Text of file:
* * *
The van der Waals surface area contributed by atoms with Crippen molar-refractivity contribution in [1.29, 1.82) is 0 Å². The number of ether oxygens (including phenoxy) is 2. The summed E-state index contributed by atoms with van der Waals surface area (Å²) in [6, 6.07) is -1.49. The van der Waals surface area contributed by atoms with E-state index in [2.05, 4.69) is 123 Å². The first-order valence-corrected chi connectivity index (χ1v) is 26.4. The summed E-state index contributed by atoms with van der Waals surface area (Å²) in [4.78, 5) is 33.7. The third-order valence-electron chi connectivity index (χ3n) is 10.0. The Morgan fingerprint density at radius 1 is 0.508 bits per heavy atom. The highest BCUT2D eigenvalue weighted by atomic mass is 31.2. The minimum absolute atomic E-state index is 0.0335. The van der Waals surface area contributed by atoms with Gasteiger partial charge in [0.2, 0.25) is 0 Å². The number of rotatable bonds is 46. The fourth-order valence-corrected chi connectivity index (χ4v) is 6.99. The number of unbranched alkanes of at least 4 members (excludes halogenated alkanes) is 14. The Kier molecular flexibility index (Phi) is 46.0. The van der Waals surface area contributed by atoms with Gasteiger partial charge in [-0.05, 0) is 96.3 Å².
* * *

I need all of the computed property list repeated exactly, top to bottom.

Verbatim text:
The van der Waals surface area contributed by atoms with Crippen molar-refractivity contribution in [1.29, 1.82) is 0 Å². The number of ether oxygens (including phenoxy) is 2. The summed E-state index contributed by atoms with van der Waals surface area (Å²) in [6, 6.07) is -1.49. The van der Waals surface area contributed by atoms with E-state index in [2.05, 4.69) is 123 Å². The first-order valence-corrected chi connectivity index (χ1v) is 26.4. The summed E-state index contributed by atoms with van der Waals surface area (Å²) in [4.78, 5) is 33.7. The third-order valence-electron chi connectivity index (χ3n) is 10.0. The Morgan fingerprint density at radius 1 is 0.508 bits per heavy atom. The highest BCUT2D eigenvalue weighted by atomic mass is 31.2. The minimum absolute atomic E-state index is 0.0335. The van der Waals surface area contributed by atoms with Gasteiger partial charge in [0.2, 0.25) is 0 Å². The number of rotatable bonds is 46. The fourth-order valence-corrected chi connectivity index (χ4v) is 6.99. The number of unbranched alkanes of at least 4 members (excludes halogenated alkanes) is 14. The Kier molecular flexibility index (Phi) is 46.0. The van der Waals surface area contributed by atoms with Gasteiger partial charge in [-0.05, 0) is 96.3 Å².